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Does My French Bulldog Need a Nose Surgery?



French Bulldogs have so many cute features that you cannot but love them. Their big bright eyes, and bat-like ears are such an attraction, including their scrunchy little face. However, if your Frenchie has started wheezing and gasping for breath lately, which leaves them exhausted most of the time, it may be time to consider a nose surgery. But first, let us understand what this nose surgery thing is all about.



What is French Bulldog Nose Surgery?

French Bulldogs belong to the class of dogs with brachycephalic syndrome. This means that they have a short head and smushed-in-face, and therefore, very tiny nose. The implication is that this dog breed usually breath in a snorty way because they are cosmetically bred over the years to have a shortened head and compressed upper jaw, leaving them with noses, throats, and airways that are significantly reduced in size. Other dog breeds of this type are Pugs, Boxers, and British Bulldog.

All brachycephalic dogs have a constricted, and often slit-like nostrils called stenotic nares. Dogs with Stenotic nares have difficulty breathing as they hardly take in enough oxygen. This explains why your Frenchie may often be breathing through his mouth or have excessive panting sometimes. This experience is very similar to when you have a cold with a stuffy nose.

The good news is that the condition is not fatal as it can be corrected through a special kind of surgery called Stenotic Nares Surgery. This is usually recommended in moderate or several cases of stenotic nares.

Please note that this is not a type of surgery you can just wake up and decide to do any time you like. If you want to go through the procedure, you must undertake it when it is safest for your French Bulldog. If this procedure is recommended for your French Bulldog, then it is best to do it when they are under one year of age. preferably, your French Bulldog should be examined when they are being spayed or neutered.

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Is Stenotic Nares Surgery Necessary for Your French Bulldog

As previously mentioned, years of cosmetic breeding have left French Bulldogs and other similar breeds with the short end of the stick when it comes to respiratory health. And while stenotic nares are a primary respiratory problem, they are only the tip of the iceberg.

Although French Bulldogs may have smaller noses, throats and airways, the soft palate and tongue as well as tissues within the nostrils have remained standard in size. Cramped for space, these tissues obstruct the flow of air in the upper airways. It’s just one more reason why your poor, sweet Frenchie sometimes gasps for a decent breath.

Brachycephalic breeds are subject to several respiratory disorders. In addition to stenotic nares, French Bulldogs may also suffer from an elongated soft palate. With a lack of sufficient space for the soft palate, it sometimes gets drawn into and stuck in the windpipe when the dog breathes. Sounds uncomfortable? Just imagine how your pet feels.

A secondary disorder to stenotic nares is everted laryngeal saccules. One result of not treating your pet’s escalating struggle to breathe is that the small saccules or pockets of their larynx will literally turn inside-out and block the throat.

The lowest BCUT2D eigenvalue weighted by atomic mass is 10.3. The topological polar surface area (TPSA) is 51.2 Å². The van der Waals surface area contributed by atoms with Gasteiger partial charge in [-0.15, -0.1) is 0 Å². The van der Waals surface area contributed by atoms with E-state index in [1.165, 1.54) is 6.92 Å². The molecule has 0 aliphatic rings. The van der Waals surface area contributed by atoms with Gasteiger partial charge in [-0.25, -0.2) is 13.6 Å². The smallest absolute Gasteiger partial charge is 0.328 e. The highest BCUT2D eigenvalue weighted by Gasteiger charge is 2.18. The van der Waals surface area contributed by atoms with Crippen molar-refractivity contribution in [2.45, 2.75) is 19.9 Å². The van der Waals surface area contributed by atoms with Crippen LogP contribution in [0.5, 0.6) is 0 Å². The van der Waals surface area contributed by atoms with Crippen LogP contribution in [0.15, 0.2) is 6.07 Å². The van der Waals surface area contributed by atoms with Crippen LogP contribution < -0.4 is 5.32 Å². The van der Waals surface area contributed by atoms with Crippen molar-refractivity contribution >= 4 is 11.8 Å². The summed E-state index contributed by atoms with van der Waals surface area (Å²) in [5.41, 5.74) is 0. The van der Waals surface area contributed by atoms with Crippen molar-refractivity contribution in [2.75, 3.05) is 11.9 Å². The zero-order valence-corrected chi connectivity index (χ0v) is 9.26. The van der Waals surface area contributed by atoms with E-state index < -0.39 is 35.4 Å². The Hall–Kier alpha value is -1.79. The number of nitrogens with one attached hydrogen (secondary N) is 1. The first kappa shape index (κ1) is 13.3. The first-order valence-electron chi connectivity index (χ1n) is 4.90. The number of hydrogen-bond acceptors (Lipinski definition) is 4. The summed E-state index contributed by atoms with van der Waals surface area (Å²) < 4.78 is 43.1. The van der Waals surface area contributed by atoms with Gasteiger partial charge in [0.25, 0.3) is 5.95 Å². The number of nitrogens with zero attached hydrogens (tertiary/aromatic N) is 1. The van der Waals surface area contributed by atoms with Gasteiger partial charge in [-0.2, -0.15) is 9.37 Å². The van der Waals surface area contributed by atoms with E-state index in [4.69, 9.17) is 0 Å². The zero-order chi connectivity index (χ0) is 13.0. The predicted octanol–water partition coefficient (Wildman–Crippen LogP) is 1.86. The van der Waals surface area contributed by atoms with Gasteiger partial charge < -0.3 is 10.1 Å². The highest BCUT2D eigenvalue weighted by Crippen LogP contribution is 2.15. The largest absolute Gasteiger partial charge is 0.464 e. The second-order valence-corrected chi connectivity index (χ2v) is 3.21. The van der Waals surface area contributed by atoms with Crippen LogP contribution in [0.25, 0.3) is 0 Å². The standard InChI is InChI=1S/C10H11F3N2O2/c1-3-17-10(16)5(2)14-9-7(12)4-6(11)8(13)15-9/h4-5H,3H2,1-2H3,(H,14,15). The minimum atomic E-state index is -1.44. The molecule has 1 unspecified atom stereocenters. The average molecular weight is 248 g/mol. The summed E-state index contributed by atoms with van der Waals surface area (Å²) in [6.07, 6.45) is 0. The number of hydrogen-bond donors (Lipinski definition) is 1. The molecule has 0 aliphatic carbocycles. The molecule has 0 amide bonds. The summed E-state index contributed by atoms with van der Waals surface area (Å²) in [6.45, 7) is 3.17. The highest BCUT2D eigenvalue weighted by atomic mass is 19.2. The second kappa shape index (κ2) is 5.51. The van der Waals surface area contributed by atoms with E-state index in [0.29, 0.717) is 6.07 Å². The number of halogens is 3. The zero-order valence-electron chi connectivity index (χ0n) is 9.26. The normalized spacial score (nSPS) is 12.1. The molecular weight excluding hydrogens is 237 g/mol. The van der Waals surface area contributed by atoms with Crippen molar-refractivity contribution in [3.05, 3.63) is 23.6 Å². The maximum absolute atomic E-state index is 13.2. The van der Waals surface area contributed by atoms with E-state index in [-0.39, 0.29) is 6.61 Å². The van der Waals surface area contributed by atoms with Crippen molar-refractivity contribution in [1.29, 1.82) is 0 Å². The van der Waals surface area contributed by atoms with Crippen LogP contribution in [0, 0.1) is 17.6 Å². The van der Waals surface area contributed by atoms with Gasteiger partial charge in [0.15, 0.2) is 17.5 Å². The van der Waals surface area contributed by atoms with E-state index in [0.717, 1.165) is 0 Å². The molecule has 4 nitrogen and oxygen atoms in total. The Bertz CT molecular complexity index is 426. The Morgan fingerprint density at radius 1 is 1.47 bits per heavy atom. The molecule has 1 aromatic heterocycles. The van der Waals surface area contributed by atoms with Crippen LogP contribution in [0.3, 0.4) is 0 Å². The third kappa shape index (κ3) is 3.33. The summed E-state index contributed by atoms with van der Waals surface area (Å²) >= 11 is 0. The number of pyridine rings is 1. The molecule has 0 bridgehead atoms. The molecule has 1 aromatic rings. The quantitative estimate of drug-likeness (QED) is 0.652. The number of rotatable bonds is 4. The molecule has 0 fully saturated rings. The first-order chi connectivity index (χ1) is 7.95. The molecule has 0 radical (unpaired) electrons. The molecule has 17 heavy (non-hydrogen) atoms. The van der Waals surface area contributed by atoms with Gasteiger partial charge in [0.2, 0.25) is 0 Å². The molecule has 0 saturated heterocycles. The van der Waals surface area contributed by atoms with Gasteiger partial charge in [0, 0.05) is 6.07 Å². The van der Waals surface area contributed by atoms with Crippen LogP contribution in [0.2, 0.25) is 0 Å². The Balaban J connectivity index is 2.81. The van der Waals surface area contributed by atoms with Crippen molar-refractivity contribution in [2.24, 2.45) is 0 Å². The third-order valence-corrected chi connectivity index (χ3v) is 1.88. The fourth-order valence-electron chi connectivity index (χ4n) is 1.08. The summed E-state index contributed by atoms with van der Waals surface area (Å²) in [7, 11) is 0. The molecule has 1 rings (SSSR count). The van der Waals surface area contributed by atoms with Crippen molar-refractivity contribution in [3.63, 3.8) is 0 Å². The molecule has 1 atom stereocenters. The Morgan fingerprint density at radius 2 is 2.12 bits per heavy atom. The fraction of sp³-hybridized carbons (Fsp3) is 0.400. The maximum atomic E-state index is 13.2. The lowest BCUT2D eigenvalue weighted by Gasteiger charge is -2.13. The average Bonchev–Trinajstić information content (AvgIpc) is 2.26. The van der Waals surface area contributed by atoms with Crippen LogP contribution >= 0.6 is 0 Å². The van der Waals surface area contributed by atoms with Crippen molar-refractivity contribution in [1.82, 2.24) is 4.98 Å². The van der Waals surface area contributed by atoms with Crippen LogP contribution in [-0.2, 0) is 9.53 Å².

Each of these upper airway obstruction disorders when grouped in whole or in part make up what is commonly referred to as brachycephalic syndrome or brachycephalic airway obstruction syndrome (BOAS). Left untreated, they become progressively worse. French Bulldogs with BOAS may experience increased breathing difficulties, gasping, episodes of gagging and vomiting, weakness and an inability to tolerate exercise. Their heart may also be severely strained.

The good news is that stenotic nares surgery, and possibly elongated soft palate surgery can go a long way to improving your pet’s ability to breathe. Early intervention may help prevent everted laryngeal saccules and relieve stress on the heart. And who doesn’t feel better from simply being able to breathe deeply?

Finally, if your Frenchie’s breathing seems more labored than usual, if they lack energy, or if they gasp or wheeze, it may be time to talk to your vet. Getting your French Bulldog the nose surgery they need could extend its lifetime. And what better gift can you offer than a breath of fresh air?

3 comments

  • Kirsten

    We had our frenchie’s nose/ pallet / saccule surgery and has Been a life changer…… she can breath so much better and actually looks better!!! More oxygen definitely helps!!! It hurts me to see this breed have so many ailments. I can’t imagine my life without my little nugget, but I do wish the breeders could solve this problem with all their ailments.


  • Pamela Clarke

    My Frenchies look like they have small nares but they run big distances (lots of acreage) at racing speed and never are short of breath. They don’t snore and are in good health. What you see on the outside does not always give the whole picture.


  • Debbie Cassells

    I had my Frenchie’s nares done and soft palate. It really did improve his breathing almost immediately! He still snorted like a little piggy but when slept you couldn’t hear a sound . He also seemed like he had more energy. It was definitely the right thing to do . My vet said all Brachiocephalic dogs should have this procedure done .

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